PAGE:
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Recipe: Milk Chocolate Malt Semifreddo

Serves 18

The recipes use raw eggs, which may carry salmonella. Pasteurized eggs can be used instead.

10 ounces (about 1¾ cups) malted milk balls

½ cup sugar

1/3 cup malted milk powder

5 large eggs

2 cups whipping cream

1 tablespoon vanilla

½ teaspoon salt

Chocolate syrup

Line two 9-by-5-inch loaf pans with plastic wrap, allowing for generous overhang on all sides. Pulse the malted milk balls in a food processor until coarsely chopped. Sprinkle the bottom of the loaf pans with one-quarter of the malted milk balls.

Whisk ¼ cup plus 1 tablespoon sugar, the malted milk powder and the egg yolks in a large bowl until the mixture turns pale, 1-2 minutes.

Whisk or beat the whipping cream in a bowl, 1 minute; sprinkle remaining 3 tablespoons sugar and the vanilla over the cream. Beat until soft peaks form. Fold the whipped cream into the yolk mixture.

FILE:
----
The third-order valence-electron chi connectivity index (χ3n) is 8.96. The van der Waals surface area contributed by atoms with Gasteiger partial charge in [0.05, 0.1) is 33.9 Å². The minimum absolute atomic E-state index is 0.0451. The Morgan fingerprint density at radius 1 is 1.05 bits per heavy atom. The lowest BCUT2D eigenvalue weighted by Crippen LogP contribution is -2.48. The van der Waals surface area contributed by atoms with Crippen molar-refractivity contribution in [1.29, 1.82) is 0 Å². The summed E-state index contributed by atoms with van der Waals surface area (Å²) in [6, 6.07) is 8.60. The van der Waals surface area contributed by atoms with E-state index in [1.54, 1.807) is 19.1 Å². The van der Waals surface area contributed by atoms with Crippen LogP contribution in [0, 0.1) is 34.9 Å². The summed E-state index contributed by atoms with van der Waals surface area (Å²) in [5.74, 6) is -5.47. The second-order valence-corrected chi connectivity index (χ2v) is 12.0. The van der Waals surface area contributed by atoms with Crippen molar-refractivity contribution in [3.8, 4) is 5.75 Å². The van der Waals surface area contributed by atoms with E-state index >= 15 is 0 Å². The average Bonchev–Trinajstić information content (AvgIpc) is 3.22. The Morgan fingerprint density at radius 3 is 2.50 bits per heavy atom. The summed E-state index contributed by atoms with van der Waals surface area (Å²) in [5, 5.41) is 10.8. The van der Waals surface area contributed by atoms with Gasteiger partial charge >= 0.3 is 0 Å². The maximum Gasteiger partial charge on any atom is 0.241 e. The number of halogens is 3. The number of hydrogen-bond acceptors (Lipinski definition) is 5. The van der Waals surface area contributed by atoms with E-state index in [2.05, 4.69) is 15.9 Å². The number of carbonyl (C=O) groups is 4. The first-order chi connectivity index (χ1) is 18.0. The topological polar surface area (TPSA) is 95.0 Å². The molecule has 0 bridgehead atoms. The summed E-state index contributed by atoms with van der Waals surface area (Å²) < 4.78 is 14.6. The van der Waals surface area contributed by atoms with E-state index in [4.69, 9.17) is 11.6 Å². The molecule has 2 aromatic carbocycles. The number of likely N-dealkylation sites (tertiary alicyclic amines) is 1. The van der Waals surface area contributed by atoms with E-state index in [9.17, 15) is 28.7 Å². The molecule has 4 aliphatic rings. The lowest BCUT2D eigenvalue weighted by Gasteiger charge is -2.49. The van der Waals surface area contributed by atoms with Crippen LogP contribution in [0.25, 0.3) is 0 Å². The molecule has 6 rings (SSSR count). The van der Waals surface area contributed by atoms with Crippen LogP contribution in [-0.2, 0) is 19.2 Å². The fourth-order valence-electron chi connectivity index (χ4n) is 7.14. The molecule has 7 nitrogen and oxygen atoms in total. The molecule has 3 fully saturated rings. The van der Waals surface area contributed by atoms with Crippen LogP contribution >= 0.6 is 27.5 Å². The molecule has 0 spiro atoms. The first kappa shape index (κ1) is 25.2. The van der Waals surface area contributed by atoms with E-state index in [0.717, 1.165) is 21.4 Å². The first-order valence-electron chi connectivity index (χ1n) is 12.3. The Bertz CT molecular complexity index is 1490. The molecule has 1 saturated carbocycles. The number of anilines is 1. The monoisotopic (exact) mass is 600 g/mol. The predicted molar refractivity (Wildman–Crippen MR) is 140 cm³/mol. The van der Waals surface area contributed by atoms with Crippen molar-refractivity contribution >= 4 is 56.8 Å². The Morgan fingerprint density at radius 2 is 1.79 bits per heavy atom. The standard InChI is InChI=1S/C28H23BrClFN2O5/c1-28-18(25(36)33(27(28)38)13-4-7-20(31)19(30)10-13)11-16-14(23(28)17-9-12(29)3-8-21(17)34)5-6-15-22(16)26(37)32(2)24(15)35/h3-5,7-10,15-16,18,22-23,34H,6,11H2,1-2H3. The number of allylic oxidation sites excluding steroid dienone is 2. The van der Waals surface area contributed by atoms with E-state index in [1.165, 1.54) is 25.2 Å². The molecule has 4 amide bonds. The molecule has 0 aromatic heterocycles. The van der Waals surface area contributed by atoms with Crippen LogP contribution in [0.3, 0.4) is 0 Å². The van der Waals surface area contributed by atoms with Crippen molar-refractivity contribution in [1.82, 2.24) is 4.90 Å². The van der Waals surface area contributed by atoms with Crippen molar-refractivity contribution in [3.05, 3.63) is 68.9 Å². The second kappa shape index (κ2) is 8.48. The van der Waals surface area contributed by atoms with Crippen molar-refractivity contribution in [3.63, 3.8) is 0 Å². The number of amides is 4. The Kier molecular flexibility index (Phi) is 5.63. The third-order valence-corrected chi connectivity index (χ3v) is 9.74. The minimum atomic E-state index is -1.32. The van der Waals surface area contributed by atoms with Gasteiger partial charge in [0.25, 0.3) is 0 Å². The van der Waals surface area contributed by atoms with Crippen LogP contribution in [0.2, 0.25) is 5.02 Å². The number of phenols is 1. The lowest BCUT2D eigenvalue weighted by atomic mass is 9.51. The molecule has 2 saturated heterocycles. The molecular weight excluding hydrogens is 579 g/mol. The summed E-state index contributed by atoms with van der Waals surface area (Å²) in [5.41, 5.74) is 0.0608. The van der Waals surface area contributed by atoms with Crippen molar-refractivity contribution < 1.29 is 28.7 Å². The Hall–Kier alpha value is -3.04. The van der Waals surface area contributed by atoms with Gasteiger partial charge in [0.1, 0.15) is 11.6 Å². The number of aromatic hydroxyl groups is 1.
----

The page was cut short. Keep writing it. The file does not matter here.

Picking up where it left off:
In the bowl of a stand mixer fitted with the whisk attachment (or with electric beaters), beat the egg whites with the salt just until stiff peaks form. Fold one-third of the egg whites into the yolk base. Add half the remaining egg whites; gently fold until almost incorporated. Fold in remaining whites.

Fill loaf pans halfway with the semifreddo mixture. Smooth the tops. Freeze, 10 minutes. Remove pans from freezer. Sprinkle first layer with remaining malted milk balls. Cover with remaining semifreddo. Smooth top. Cover the pans tightly with the plastic wrap overhang. Freeze until firm, about 6 hours.

To serve, invert each semifreddo onto a platter; remove plastic wrap. Drizzle with chocolate syrup. Cut into 1-inch slices.

From “Baked Elements,” by Matt Lewis and Renato Poliafito


Frozen playground: Semifreddo, a cool Italian dessert that invites experimentation

Wednesday, October 17, 2012

Making semifreddo is like playing with all the toys in the dessert toolbox. Textures, flavors, fruit, chocolate, cookies — the home cook can reach for them all. Semifreddo is an Italian frozen dessert. It’s similar to ice cream, yet the glories lie in how it is not. No ice cream machine needed. No churning. And (usually) no tricky custard to …

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